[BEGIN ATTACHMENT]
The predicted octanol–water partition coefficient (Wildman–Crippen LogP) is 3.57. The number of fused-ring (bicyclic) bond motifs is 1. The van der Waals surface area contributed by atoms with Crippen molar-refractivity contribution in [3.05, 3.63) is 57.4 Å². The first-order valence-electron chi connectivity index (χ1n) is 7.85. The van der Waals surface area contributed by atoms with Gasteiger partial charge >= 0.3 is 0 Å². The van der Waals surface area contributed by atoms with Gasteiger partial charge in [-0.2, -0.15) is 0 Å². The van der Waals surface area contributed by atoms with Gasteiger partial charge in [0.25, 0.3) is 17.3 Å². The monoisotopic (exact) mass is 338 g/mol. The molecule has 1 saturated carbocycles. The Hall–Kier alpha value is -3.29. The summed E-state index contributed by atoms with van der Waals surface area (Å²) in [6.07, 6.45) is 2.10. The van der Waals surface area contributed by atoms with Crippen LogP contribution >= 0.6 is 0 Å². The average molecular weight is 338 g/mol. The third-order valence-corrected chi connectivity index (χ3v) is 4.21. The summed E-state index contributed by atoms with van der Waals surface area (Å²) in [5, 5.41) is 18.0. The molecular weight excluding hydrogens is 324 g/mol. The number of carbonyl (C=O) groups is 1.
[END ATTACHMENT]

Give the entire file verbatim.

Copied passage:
The predicted octanol–water partition coefficient (Wildman–Crippen LogP) is 3.57. The number of fused-ring (bicyclic) bond motifs is 1. The van der Waals surface area contributed by atoms with Crippen molar-refractivity contribution in [3.05, 3.63) is 57.4 Å². The first-order valence-electron chi connectivity index (χ1n) is 7.85. The van der Waals surface area contributed by atoms with Gasteiger partial charge >= 0.3 is 0 Å². The van der Waals surface area contributed by atoms with Gasteiger partial charge in [-0.2, -0.15) is 0 Å². The van der Waals surface area contributed by atoms with Gasteiger partial charge in [0.25, 0.3) is 17.3 Å². The monoisotopic (exact) mass is 338 g/mol. The molecule has 1 saturated carbocycles. The Hall–Kier alpha value is -3.29. The summed E-state index contributed by atoms with van der Waals surface area (Å²) in [6.07, 6.45) is 2.10. The van der Waals surface area contributed by atoms with Crippen LogP contribution >= 0.6 is 0 Å². The average molecular weight is 338 g/mol. The third-order valence-corrected chi connectivity index (χ3v) is 4.21. The summed E-state index contributed by atoms with van der Waals surface area (Å²) in [5, 5.41) is 18.0. The molecular weight excluding hydrogens is 324 g/mol. The number of carbonyl (C=O) groups is 1.